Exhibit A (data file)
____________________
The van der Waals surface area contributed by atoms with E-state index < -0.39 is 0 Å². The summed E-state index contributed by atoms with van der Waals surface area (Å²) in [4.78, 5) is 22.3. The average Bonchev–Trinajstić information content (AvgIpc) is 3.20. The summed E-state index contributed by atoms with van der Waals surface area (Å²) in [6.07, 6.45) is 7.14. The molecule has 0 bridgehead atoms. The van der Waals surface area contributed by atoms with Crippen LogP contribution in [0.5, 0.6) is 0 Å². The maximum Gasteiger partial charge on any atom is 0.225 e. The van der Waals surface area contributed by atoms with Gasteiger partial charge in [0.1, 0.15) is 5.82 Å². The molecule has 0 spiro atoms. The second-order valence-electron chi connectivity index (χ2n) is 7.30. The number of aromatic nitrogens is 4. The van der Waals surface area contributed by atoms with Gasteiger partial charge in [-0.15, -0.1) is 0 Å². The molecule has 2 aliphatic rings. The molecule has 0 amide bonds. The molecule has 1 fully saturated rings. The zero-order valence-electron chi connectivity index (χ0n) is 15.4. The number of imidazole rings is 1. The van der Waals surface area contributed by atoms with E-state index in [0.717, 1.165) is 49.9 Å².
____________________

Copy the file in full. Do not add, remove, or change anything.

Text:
The van der Waals surface area contributed by atoms with E-state index < -0.39 is 0 Å². The summed E-state index contributed by atoms with van der Waals surface area (Å²) in [4.78, 5) is 22.3. The average Bonchev–Trinajstić information content (AvgIpc) is 3.20. The summed E-state index contributed by atoms with van der Waals surface area (Å²) in [6.07, 6.45) is 7.14. The molecule has 0 bridgehead atoms. The van der Waals surface area contributed by atoms with Crippen LogP contribution in [0.5, 0.6) is 0 Å². The maximum Gasteiger partial charge on any atom is 0.225 e. The van der Waals surface area contributed by atoms with Gasteiger partial charge in [0.1, 0.15) is 5.82 Å². The molecule has 0 spiro atoms. The second-order valence-electron chi connectivity index (χ2n) is 7.30. The number of aromatic nitrogens is 4. The van der Waals surface area contributed by atoms with Gasteiger partial charge in [-0.15, -0.1) is 0 Å². The molecule has 2 aliphatic rings. The molecule has 0 amide bonds. The molecule has 1 fully saturated rings. The zero-order valence-electron chi connectivity index (χ0n) is 15.4. The number of imidazole rings is 1. The van der Waals surface area contributed by atoms with E-state index in [0.717, 1.165) is 49.9 Å².